I often ask parents to get shorter skis for their infants; it's annoying when you have a 3 or 4 YO who is growing, and the rental shop has given them head-high skis, and they are beginners. They are bracing and leaning back just to try and slow the monsters down. Get them shorter skis, and they can use them like big feet.
Once they have "got" it, the longer skis are OK.
post #10 of 26
The forward mounting makes them work like shorter skis with the stability of longer skis. They can really direct the tips at the turn, even though the muscles aren't strong yet.
post #11 of 26
That's very interesting, Weems. I would love to see it in action!

Best regards,
Bob Barnes
post #12 of 26

I'm not surprised

Think about a 4 year old running up and down stairs. Some get show-offey about it and take them 2 at a time.

The balance requirements to run up and down stairs are actually quite extreme. (just ask anyone working in the robotics field)

If he's got 180 days he probably skis better than he does stairs. It's certainly balance done with "bigger foot" so in some repects is easier.

Sounds like a fun movie again.

Move the balance forward most skis carve better with less tendency to lose their tails. Makes sense to me.
post #13 of 26
Good point about the stairs, John. It is indeed a demanding activity for balance, coordination, and confidence.

Move the balance forward most skis carve better with less tendency to lose their tails. Makes sense to me.
Actually, that's not quite the case. Don't forget that, while it does lengthen the tail, it also lightens it, making it grip less well. At the same time, forward lpressure makes the TIPS grab more tenaciously, also increasing the likelihood of the the tails washing out. Have you ever seen--or experienced--a front wheel drive car spinning out when driving down a slippery hill in low gear? Or have you ever tried hitting the brakes in your car to intentionally spin it out in a snowy parking lot? It's very similar--the weight moves forward, the front wheels bite in a little more, and the lighter rear tires break loose. Forward leverage, when bindings are "normally" mounted on skis, causes the same effect.

Best regards,
Bob Barnes
post #14 of 26

Interesting Points

The Claw - handmade ski, goes for maxiumum carving by using symetrical sidecut and a more centered position. It's getting a cult like following by some in the NE.

Unlike the car, we are talking a more constant speed (after all we are carving the ski), not with the brakes on from the skis forward direction point of view. Thus, your tail slide car analagy doesn't fit to well.

In the last 1/3 of the turn when the deacceleration is the hardest, it's a sideways force that is being put on the ski at that point. (downward movement of CM slows down, thus total speed vector down the hill is less, the pressure direction is down on the skis, which are inclined in their turn, thus the sideways force at that point) Thus, the more forward mounting evens the pressure keeping the tails in place. Think 50/50 weight distribution in sports cars in hard turns. You want even weighting so they car drifts sideways ideally without oversteer or understeer. In a back mounted ski, the lack of edge to engage rather the the weight being back is what makes this style of mounting easier for beginners to swish around.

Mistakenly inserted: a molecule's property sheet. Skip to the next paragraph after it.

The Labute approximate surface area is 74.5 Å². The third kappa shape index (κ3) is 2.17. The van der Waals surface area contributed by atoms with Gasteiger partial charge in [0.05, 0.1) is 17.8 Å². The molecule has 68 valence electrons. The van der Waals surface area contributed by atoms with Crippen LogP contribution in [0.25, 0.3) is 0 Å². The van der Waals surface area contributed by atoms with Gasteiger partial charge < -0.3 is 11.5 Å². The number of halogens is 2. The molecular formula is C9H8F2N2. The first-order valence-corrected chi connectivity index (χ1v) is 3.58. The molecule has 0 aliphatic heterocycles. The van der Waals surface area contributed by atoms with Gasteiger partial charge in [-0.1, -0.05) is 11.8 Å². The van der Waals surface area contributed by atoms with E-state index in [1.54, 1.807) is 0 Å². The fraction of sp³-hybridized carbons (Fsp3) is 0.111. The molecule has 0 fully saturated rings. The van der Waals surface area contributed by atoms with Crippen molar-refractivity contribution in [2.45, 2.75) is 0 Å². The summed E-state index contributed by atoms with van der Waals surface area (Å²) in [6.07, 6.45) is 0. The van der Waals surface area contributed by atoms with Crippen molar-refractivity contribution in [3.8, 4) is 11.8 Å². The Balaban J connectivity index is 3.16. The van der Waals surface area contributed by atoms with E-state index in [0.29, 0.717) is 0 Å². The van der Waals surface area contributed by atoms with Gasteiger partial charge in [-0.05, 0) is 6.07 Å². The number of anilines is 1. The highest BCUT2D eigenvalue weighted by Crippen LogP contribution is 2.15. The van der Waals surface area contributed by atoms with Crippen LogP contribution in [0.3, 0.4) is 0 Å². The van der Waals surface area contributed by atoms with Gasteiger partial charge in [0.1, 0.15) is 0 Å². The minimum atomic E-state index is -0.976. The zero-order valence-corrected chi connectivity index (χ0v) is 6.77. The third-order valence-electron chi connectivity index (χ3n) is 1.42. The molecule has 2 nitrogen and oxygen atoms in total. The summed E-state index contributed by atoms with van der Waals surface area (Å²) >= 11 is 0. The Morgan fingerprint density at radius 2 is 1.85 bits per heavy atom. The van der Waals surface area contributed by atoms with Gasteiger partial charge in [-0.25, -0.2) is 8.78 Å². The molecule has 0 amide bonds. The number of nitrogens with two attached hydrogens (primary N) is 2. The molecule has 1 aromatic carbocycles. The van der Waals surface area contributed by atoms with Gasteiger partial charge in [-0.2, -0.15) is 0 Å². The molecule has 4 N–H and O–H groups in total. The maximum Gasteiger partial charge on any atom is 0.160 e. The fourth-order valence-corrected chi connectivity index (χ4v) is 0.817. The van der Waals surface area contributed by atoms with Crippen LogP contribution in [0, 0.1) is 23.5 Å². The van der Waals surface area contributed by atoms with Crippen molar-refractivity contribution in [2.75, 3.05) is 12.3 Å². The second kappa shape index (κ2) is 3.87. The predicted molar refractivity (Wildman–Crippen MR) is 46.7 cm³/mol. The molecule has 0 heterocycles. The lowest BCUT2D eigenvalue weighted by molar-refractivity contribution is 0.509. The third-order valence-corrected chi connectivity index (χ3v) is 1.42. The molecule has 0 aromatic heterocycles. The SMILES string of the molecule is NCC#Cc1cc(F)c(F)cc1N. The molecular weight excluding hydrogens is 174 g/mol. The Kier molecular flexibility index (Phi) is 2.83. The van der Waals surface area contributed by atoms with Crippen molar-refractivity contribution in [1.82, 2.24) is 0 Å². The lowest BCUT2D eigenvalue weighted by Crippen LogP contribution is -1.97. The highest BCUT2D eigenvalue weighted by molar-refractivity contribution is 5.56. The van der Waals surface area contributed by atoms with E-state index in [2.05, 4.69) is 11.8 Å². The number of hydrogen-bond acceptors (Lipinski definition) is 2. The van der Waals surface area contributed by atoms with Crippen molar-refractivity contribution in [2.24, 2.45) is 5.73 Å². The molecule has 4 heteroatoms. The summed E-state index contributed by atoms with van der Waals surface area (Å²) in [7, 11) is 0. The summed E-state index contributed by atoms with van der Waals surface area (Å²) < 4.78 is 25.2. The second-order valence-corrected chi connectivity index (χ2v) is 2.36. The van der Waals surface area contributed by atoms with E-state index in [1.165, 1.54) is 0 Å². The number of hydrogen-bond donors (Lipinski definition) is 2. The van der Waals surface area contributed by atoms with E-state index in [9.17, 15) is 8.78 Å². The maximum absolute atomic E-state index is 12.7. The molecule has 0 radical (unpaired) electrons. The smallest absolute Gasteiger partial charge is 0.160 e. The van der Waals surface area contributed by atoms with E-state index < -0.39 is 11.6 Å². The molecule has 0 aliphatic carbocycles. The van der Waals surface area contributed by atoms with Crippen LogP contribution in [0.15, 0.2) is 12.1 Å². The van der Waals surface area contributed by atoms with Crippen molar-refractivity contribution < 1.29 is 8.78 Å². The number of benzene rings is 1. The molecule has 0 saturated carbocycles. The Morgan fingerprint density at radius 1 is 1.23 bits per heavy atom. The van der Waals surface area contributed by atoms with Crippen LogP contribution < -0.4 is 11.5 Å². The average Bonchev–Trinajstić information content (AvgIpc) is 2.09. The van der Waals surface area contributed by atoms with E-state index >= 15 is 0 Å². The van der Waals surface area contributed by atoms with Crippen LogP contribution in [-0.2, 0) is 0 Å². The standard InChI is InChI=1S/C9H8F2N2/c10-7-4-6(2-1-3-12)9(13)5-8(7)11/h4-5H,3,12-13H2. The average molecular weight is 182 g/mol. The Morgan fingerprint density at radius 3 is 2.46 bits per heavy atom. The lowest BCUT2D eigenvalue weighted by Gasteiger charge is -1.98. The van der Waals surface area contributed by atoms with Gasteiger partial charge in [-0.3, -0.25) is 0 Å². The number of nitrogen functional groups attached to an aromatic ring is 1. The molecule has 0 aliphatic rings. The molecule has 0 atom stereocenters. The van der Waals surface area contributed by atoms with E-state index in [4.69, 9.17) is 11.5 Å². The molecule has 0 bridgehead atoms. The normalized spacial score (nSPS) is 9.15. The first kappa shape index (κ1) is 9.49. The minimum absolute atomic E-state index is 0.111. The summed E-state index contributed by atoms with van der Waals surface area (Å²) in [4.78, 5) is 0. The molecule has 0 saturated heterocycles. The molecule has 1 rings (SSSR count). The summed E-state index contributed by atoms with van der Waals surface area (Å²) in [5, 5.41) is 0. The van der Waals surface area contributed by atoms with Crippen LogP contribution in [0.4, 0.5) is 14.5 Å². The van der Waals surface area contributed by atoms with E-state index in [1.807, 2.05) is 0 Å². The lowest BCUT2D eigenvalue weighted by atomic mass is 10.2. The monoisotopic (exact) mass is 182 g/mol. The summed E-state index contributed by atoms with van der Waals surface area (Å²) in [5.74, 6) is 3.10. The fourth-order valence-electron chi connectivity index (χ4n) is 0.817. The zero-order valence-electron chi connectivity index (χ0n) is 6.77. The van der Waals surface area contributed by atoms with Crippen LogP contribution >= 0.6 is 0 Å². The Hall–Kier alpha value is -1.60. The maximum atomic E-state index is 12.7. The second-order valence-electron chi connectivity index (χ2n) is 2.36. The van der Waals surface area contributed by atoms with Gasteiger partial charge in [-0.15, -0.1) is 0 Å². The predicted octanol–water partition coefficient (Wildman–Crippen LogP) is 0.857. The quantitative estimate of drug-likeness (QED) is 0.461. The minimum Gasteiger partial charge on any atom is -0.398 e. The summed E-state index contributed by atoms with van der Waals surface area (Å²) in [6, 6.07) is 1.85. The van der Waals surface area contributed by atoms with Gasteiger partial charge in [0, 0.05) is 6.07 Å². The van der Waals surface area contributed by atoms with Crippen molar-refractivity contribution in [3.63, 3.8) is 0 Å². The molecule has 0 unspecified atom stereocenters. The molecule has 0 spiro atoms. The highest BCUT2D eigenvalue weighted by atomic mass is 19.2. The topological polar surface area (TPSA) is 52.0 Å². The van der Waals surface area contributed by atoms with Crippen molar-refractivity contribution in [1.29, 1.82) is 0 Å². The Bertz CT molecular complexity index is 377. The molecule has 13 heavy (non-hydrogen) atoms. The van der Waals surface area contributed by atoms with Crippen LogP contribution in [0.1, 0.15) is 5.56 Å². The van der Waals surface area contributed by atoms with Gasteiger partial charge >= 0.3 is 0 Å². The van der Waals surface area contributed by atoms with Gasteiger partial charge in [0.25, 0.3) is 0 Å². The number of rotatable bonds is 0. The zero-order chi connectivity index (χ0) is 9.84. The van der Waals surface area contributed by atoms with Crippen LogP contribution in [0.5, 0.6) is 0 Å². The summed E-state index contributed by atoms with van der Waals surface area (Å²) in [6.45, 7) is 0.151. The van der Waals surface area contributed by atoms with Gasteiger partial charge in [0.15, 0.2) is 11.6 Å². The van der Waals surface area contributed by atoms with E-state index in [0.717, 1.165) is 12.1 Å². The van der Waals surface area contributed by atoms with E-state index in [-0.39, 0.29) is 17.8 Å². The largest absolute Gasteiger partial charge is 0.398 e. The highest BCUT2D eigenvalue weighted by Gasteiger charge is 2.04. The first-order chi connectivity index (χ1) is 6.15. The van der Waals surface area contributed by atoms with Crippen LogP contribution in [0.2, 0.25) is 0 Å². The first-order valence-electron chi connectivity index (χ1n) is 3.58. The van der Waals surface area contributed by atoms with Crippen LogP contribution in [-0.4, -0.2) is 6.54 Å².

Manufacturers go with the more back position so that the tails slide easier. This is good for people with less of a carved style of turn.

If your into pressuring the tips and breaking loose the tails, then the above does not apply to that style of skiing. Pressuring the tips was the way to get the old straight skis to bend and initiate a carve. The new skis don't require this to be placed into reverse camber. But, your car analogy will fit that better with that more old school technique.

Check out the claw site for their reasonings for why a symetrical ski and more forward mount locks those tails in and helps create a more pure carvers ski.
post #15 of 26

Better analogy

Think a sports car with big tires up front and real skinny ones in the back. The lack of edge length in a back mounted binding is like this.

Moving the binding forward is like having more equal width tires on a car.
post #16 of 26
One question: if it's so much better, why aren't racing skis made that way?
post #17 of 26
Allright... I'm gonna post this here, and not on the equipment forum. I have new skis for my 3 year old. I don't have bindings for them yet. The skis are 80cm, with a modern sidecut. When I get bindings mounted, should I have them mounted forward of normal? If so, how much?

I haven't done much children's stuff in years, so I'm trying to suck up as much info as possible before I get my daughter on skis in December.
post #18 of 26
JohnH, at least 1.5 inches forward. The guy that showed me this, Rick Vetromile from Aspen would say 2 inches or more. I'm conservative.

But remember, he is still a 3 year old. Take your time, and keep your expectations low.

Bob, I don't think the modern ski shapes lose their tails that easily, when you're forward, compared to the old skis. There is so much leverage available, and the skis are so stiff torsionally, that they don't wash out. (We've had this conversation before, I think on the thread about going forward.)
post #19 of 26
Originally Posted by John Mason
The Claw - handmade ski, goes for maxiumum carving by using symetrical sidecut and a more centered position. It's getting a cult like following by some in the NE.

Prior to your taking up skiing, the first "shaped skis" were called parabolics. Up until a couple of years ago Elan still made a ski that you describe. It was called the CSX I think and it's dimensions were 100-64-100.